Just imagine, you are all alone in a different country.
You went to earn a living to support yourself, your family, and something for your future.
You live with people who you work for. You get maybe two days off a month for yourself. You spend all your free time in a room with just the internet, not even the TV – because it is not in your native language. You are alone surrounded by people, and very lonely.
You find someone magical online and spend month after month connecting. This is the perfect person for you, and he said he loves you.
Something happens, he has problems or an emergency. He needs money, and you have some saved up, so you send him everything. You even take out a loan against your future earnings. You saved him and everything will be wonderful when you can be together.
Then you think that maybe something is wrong, and you suspect it was all a scam.
You reach out to anti-scam groups. None of them really understand what you are going through. They confirm he is a scammer, but do not have a place for you to turn to, for help and support.
You realize the incredible mistake you made. But the scammer still wants more. He even threatens you.
You have no one to turn to. That shame is unbearable. All your dreams gone in an instant. The pain is more than you can take.
You give up, and take your life.
This is exactly what happened to Boyati.
We know this because she reached out to one organization in the fall of 2014. We don’t know if she reached out to more.
Unfortunately, that organization didn’t have support groups then. They didn’t have a program to help victims in need then. Their team had not been trained in counseling then. They didn’t know how much she needed them. Until they learned of her death.
It changed that organization profoundly and forever.
Yes, it was a scammer that led her to this, but it was also the anti-scammer community that failed her.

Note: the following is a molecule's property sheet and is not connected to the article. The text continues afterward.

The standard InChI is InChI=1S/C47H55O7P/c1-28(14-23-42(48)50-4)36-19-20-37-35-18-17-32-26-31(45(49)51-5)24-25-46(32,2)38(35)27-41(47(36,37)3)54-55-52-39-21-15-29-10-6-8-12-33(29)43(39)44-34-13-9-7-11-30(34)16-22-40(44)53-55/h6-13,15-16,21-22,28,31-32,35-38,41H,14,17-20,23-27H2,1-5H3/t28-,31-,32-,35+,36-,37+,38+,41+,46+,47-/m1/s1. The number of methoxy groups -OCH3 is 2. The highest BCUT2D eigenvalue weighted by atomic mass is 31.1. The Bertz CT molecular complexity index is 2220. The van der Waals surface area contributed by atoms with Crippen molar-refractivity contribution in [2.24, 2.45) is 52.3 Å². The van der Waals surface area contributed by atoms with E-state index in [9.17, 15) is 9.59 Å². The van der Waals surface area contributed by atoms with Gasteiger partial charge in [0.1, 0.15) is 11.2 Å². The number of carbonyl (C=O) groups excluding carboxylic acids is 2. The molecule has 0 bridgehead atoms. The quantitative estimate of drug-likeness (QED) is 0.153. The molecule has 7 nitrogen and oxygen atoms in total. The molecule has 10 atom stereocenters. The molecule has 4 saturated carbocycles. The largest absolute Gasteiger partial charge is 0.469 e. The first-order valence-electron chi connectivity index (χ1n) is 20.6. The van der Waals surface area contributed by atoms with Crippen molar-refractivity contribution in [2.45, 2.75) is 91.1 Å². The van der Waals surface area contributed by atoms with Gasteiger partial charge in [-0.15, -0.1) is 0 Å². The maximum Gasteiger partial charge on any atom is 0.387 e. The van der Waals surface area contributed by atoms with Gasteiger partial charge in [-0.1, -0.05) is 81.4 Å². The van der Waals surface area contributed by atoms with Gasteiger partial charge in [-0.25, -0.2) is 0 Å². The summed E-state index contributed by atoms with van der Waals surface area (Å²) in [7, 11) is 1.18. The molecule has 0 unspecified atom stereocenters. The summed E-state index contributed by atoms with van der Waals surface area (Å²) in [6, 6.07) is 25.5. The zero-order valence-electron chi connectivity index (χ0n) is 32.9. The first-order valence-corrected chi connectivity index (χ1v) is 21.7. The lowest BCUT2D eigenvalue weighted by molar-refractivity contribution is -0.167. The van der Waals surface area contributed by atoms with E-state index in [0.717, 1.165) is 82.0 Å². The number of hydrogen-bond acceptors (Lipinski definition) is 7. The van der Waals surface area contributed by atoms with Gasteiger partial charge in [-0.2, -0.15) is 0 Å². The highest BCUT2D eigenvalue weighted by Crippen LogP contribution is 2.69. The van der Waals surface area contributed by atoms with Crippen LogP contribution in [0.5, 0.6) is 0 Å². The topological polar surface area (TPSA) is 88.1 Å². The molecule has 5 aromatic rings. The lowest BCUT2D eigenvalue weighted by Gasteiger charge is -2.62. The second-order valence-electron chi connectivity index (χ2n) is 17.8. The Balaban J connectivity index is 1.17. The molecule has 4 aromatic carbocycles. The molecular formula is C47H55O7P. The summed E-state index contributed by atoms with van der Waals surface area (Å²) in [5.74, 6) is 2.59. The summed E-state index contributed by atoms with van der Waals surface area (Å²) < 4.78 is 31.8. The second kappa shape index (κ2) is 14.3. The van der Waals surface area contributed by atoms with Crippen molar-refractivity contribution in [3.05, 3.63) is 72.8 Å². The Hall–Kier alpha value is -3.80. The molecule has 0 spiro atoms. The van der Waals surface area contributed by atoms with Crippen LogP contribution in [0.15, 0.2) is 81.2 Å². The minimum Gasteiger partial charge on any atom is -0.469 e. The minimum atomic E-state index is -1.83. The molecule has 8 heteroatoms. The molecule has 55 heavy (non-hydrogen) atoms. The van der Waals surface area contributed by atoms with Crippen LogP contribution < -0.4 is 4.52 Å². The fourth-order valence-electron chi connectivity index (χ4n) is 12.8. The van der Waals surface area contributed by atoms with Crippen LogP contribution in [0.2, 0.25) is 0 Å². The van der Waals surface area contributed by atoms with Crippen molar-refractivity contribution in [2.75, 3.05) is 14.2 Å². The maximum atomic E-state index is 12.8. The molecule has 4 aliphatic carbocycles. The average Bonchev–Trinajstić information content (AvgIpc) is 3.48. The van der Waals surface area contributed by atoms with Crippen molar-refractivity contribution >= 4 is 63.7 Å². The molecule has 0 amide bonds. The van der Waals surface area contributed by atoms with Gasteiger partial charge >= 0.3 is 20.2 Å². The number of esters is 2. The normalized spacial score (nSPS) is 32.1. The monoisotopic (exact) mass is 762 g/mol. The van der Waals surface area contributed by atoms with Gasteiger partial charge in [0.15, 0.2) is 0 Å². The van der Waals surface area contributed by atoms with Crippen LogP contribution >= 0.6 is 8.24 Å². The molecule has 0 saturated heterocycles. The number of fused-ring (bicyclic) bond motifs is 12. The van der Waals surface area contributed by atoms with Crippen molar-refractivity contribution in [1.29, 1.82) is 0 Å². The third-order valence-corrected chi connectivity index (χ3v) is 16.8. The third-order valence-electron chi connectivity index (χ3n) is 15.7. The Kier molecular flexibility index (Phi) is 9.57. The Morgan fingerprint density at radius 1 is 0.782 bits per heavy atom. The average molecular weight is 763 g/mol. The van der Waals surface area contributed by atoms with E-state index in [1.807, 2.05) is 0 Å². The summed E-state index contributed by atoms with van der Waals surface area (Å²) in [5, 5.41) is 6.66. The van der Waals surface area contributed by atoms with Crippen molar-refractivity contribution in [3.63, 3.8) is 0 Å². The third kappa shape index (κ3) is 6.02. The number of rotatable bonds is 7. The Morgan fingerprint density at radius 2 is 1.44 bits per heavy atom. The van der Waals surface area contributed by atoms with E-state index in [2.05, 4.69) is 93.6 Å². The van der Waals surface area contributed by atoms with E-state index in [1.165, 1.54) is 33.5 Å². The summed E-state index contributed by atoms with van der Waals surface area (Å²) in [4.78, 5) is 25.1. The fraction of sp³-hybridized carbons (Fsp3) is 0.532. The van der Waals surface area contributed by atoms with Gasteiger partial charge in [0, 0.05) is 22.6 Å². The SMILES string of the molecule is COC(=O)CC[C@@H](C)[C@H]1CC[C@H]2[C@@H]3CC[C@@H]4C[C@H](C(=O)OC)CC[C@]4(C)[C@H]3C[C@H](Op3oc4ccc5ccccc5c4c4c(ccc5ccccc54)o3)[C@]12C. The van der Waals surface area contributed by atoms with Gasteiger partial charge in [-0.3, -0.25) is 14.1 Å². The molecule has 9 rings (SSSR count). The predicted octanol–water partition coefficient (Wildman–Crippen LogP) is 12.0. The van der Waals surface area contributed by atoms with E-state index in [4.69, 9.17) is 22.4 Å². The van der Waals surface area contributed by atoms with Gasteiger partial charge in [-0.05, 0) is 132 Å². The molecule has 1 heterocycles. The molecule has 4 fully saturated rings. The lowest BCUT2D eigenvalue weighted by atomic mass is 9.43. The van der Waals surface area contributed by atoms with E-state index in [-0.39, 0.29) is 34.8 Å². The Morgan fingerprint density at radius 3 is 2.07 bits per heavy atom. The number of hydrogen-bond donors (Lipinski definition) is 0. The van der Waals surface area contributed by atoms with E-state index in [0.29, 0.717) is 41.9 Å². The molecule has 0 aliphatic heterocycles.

It is for these reasons that this foundation was formed with an initial grant to register as a Non-Profit, to help others avoid scams, and understand their options better than Boyati did. This is a very costly and lengthy process that will take months still, and we should have this complete by late summer.
Always know that now there is help for victims of romance scams, and if you are in need we will recommend help. If you know someone in need, there is help. Send us a message and we will make sure you have someone to talk to.
We hope to god that there is never another life lost because they could not find help when they most needed it.
Foreign domestic works are at very high risk, and we need help.
All we ask of each of you is to help spread the word to any others that may be in similar situation. Send messages and comments to local newspapers about Boyati’s story; post it on your blocks and social media. Help make Boyati’s sacrifice the trumpet call for others that need help too! You can make a difference!
If you need anything, let us know (by message to this page) and we will recommend a support group and other ways to help, or help in any other way possible.
Remember Boyati Miskun.
Boyati was a 42 year old Indonesian domestic worker who took her own life after being defrauded of HK$49,000 to her “Internet boyfriend”.
Police found Boyati Miskun dead on July 22, hanging on the stairway in her employer’s building in Ngau Tau Kok. Her suicide was brought about by her financial loss from her scammer amounting to HK $49,000.
Police concluded the suicide involved scammers because Boyati sent money to Ghana, Africa, and to someone else in Indonesia.
In 2011 Boyati found her “soulmate” in a “David Mark”. David Mark claimed to be a member of the US Army, and the two chatted daily before becoming a couple online. Their relationship lasted for four years.
In 2014, Mark said he was going to retire and he wanted to spend his life in Indonesia. However, he invested his army salary into 75kg of gold in Ghana, and put the “gold certificate” under Boyati’s name. The gold would soon be sent from Ghana to Boyati’s home in Indonesia.
Another e-mail came, with a certain Captain Samuel Friday asking Boyati for $24,000 and $17,000 to pay for custom clearance tax. Then another e-mail threatened Boyati that she had to send the money so she would lose the gold.
On March 2015, Friday told Boyati that she failed to pay all of the custom clearance tax. The death threats came soon after.
Boyati went to the Indonesian consulate for help but insists David Mark was innocent. She plunged into depression upon discovery that she was scammed.
It was then that she took her life.